Grice was an evolutionist.
Perhaps he not always was. He _evolved_ into
one. When? Well, more or less
by the time he delivered his lecture, "How
pirots carulise elatically".
He took his pirots from Carnap. For Grice, a
pirot is like a man (or a
parrot, only different). The study of pirots
Grice calls pirotology. Pirots
Pirots evolve to be rational.
This does not mean that there are some
irrational pirots out
Well, it may do to review how
Leda Cosmides got attracted to the Wason AD47
Pinker notes, the Wason AD47 selection task was devised by Peter Wason
1966 and published by Penguin, which is coincidentally the press that's
publishing Pinker "How the mind works". Pinker's précis of the Wason test
leaves quite a bit to be desired since Pinker formulates the 'if' utterance
the "rule", so miscalled, since rules are neither true nor false, whereas
'if' utterances are) in too specific terms, while Wason uses variables like
'vowel' and 'odd number' (cfr. Eco, "The Number Zero" -- implicature: Is
zero a number?)
Why did Wason do this? Well, he was a Londoner, and a
Karl Popper had postulated that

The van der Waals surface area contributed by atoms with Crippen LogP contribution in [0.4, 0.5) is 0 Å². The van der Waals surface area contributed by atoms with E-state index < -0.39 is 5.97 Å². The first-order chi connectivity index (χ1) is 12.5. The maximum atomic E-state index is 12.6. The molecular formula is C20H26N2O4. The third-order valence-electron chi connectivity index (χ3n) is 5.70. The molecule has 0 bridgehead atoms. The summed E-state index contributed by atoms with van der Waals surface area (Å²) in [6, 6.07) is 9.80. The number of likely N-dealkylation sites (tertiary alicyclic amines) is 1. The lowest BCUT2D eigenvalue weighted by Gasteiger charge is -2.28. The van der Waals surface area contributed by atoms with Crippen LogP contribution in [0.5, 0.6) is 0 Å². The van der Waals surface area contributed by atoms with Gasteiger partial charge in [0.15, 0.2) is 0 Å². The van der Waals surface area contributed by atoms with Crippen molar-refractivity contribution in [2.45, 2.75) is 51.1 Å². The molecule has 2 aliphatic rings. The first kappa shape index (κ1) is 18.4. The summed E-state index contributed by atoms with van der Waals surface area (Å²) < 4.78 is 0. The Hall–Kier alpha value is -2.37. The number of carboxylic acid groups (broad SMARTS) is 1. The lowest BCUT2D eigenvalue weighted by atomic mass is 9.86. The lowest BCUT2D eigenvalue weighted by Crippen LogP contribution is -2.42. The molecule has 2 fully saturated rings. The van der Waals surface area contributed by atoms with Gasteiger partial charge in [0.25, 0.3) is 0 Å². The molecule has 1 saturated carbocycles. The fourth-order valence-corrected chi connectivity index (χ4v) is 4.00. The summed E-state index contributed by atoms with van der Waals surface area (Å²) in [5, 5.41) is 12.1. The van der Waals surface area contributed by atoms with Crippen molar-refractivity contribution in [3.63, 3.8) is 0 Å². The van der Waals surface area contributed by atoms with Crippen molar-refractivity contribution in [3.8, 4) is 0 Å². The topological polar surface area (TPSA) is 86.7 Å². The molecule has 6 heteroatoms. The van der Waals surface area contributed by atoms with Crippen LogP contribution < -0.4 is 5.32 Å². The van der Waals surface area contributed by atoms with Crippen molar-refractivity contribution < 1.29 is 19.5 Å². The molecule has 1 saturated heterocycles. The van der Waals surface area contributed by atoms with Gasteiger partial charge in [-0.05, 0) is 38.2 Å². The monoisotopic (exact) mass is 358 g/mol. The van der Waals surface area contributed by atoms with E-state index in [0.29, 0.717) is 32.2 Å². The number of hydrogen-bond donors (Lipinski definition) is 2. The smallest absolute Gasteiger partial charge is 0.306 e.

science is based on hypothetico-deductive
reasoning, in which the key step
is the search for counter-examples, that
is, for evidence contradicting a
As if Reichenbach utterered, "Eureka! All ravens are
black". And his next
conversational move be, "Let's look for a white raven
now, darling". (He is
speaking to his wife).
Wason wanted to
explore the possibility that learning in ordinary life is
really science in
embryo: the formation of hypotheses and the search for
The Wason AD47 selection test therefore evaluates Wason
to find facts that violate a hypothesis (formulated as an
specifically a conditional hypothesis of the form: if p,
q, or as Grice
prefers p ⊃ q.
In Wason's test, 4 "facts" are
presented in the form of cards.
Each card has one piece of information
on one side, and another piece of
information on the other side.
The "conditional hypothesis" to be evaluated has to do with some sort
relationship (not necessarily one of inferrability) between the
on the two sides of the cards.
The Wason subject is
shown the four cards with one side up and the other
AD47 card selection task is to decide which cards should be turned